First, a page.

A 20-year-old man named Tyler Watson, who alleged age discrimination after he was denied a gun sale by Dick’s Sporting Goods, has settled his case against the retailer in Oregon’s Jackson County Circuit Court. According to state court records, a judge dismissed the case following the settlement.
Dick’s was one of the first companies to reform its gun policies after the February mass shooting at a high school in Parkland, Florida. The gunman, a 19-year-old former student, legally purchased the AR-15 rifle he used in the attack from a gun store. Two weeks after the shooting, Dick’s announced that it would no longer sell any guns to buyers under the age of 21. It also took all military-style semiautomatic rifles off the shelves of its Field & Stream-branded stores. Walmart later adopted a similar age restriction.
The policy provoked immediate backlash. The National Rifle Association said that Dick’s was on a “campaign to alienate gun owners,” a move which it called “irrational.”
The new age restrictions went above and beyond federal law, which allows the sale of long guns to customers over the age of 18 (and the sale of handguns to customers over 21). Some states, including Florida, Hawaii, and Illinois, further limit sales by banning dealers from transferring any guns to people under 21.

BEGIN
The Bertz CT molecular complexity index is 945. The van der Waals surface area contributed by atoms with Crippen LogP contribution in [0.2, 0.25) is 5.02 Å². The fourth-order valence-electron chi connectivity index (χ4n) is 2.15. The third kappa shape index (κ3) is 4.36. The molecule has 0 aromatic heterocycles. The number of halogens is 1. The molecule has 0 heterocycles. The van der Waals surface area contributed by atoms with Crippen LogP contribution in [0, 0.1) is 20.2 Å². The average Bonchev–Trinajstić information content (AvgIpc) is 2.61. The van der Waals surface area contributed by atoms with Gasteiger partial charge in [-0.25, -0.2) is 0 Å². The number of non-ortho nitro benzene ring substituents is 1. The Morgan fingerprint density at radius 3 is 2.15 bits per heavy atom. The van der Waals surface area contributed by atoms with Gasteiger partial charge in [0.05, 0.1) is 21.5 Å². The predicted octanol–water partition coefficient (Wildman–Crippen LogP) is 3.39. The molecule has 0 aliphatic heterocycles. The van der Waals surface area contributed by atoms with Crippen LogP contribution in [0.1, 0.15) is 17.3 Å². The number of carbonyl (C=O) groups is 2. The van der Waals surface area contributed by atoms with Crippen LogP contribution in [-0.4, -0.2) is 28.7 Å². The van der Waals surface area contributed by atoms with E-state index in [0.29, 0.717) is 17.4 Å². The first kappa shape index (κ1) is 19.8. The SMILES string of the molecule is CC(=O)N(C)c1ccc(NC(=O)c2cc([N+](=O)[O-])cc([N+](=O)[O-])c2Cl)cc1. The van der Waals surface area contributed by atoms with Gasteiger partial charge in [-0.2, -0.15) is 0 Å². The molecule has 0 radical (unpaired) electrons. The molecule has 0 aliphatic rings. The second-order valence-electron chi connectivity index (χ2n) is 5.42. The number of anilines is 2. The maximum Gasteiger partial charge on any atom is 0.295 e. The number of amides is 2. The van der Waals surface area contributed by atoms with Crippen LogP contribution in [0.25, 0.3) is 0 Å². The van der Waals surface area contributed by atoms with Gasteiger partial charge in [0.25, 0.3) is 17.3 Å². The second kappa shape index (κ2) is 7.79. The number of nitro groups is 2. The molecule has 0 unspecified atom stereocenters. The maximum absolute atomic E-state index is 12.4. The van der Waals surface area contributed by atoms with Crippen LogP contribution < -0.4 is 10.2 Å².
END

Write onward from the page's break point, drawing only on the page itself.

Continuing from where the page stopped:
In February, Watson attempted to purchase a gun at a Dick’s Field & Stream store in Medford, Oregon. A week later, he tried again at a Walmart. Both outlets denied the sales. Watson quickly filed lawsuits against the retailers, alleging discrimination under a state law that prohibits businesses from imposing their own restrictions on customers based on age, sex, or race. Conservative legal commentator Eugene Volokh of Reason.com and UCLA wrote that Watson had a strong case, describing the suit as “open and shut for the plaintiff and against Dick’s.”
It’s not clear why Watson settled his legal challenge. Amy Joseph Pedersen, a Portland-based attorney representing Dick’s, declined to comment. Watson’s counsel, Max Whittington, did not respond to repeated emails and phone calls. The court does not have any record of the settlement’s details. Volokh said that makes it difficult to draw conclusions about what the settlement means for the underlying legal issues. “People settle all the time, even when they want to fight. Sometimes for personal reasons,” Volokh said in a phone interview. But “the substance of the suit could still be very strong.”
Nonetheless, it does not appear the settlement resulted in a change to Dick’s policy. Employees at four Dick’s Field & Stream stores across the country, including the one in Medford, said that the age restriction is still in place. Dick’s did not respond to repeated calls and emails to its headquarters.
Watson’s case against Walmart is ongoing, and is scheduled to go to trial in January. By that time, he will have turned 21 and will be able to buy guns at both stores. While the injunctive relief Watson seeks would be moot, he could still pursue damages for a violation of his rights in 2018.